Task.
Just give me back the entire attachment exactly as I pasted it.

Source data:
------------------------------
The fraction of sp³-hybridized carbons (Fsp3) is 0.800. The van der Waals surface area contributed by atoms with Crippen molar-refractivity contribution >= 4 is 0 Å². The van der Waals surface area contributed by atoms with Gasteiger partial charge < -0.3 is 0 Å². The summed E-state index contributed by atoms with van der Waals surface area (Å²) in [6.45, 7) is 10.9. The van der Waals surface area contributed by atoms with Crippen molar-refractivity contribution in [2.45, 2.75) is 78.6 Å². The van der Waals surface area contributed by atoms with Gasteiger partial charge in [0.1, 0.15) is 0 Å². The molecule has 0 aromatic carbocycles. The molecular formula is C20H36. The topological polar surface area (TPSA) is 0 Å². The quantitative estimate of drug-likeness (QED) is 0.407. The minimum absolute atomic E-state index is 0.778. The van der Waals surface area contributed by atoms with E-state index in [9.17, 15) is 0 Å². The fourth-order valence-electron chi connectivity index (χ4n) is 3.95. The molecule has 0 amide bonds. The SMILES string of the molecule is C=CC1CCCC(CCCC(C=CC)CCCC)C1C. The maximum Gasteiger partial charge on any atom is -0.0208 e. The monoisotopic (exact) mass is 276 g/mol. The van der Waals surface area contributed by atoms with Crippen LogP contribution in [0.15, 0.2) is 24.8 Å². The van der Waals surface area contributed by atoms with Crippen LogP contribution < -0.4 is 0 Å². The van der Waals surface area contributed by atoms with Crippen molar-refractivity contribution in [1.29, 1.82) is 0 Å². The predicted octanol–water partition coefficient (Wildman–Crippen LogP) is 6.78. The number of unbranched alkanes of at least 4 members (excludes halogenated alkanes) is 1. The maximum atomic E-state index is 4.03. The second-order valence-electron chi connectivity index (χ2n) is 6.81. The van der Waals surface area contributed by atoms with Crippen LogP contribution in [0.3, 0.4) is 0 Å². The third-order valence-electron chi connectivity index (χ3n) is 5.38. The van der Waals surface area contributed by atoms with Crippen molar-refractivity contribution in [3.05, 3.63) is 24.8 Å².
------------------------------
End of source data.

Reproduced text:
The fraction of sp³-hybridized carbons (Fsp3) is 0.800. The van der Waals surface area contributed by atoms with Crippen molar-refractivity contribution >= 4 is 0 Å². The van der Waals surface area contributed by atoms with Gasteiger partial charge < -0.3 is 0 Å². The summed E-state index contributed by atoms with van der Waals surface area (Å²) in [6.45, 7) is 10.9. The van der Waals surface area contributed by atoms with Crippen molar-refractivity contribution in [2.45, 2.75) is 78.6 Å². The van der Waals surface area contributed by atoms with Gasteiger partial charge in [0.1, 0.15) is 0 Å². The molecule has 0 aromatic carbocycles. The molecular formula is C20H36. The topological polar surface area (TPSA) is 0 Å². The quantitative estimate of drug-likeness (QED) is 0.407. The minimum absolute atomic E-state index is 0.778. The van der Waals surface area contributed by atoms with E-state index in [9.17, 15) is 0 Å². The fourth-order valence-electron chi connectivity index (χ4n) is 3.95. The molecule has 0 amide bonds. The SMILES string of the molecule is C=CC1CCCC(CCCC(C=CC)CCCC)C1C. The maximum Gasteiger partial charge on any atom is -0.0208 e. The monoisotopic (exact) mass is 276 g/mol. The van der Waals surface area contributed by atoms with Crippen LogP contribution in [0.15, 0.2) is 24.8 Å². The van der Waals surface area contributed by atoms with Crippen LogP contribution < -0.4 is 0 Å². The van der Waals surface area contributed by atoms with Crippen molar-refractivity contribution in [1.29, 1.82) is 0 Å². The predicted octanol–water partition coefficient (Wildman–Crippen LogP) is 6.78. The number of unbranched alkanes of at least 4 members (excludes halogenated alkanes) is 1. The maximum atomic E-state index is 4.03. The second-order valence-electron chi connectivity index (χ2n) is 6.81. The van der Waals surface area contributed by atoms with Crippen LogP contribution in [0.3, 0.4) is 0 Å². The third-order valence-electron chi connectivity index (χ3n) is 5.38. The van der Waals surface area contributed by atoms with Crippen molar-refractivity contribution in [3.05, 3.63) is 24.8 Å².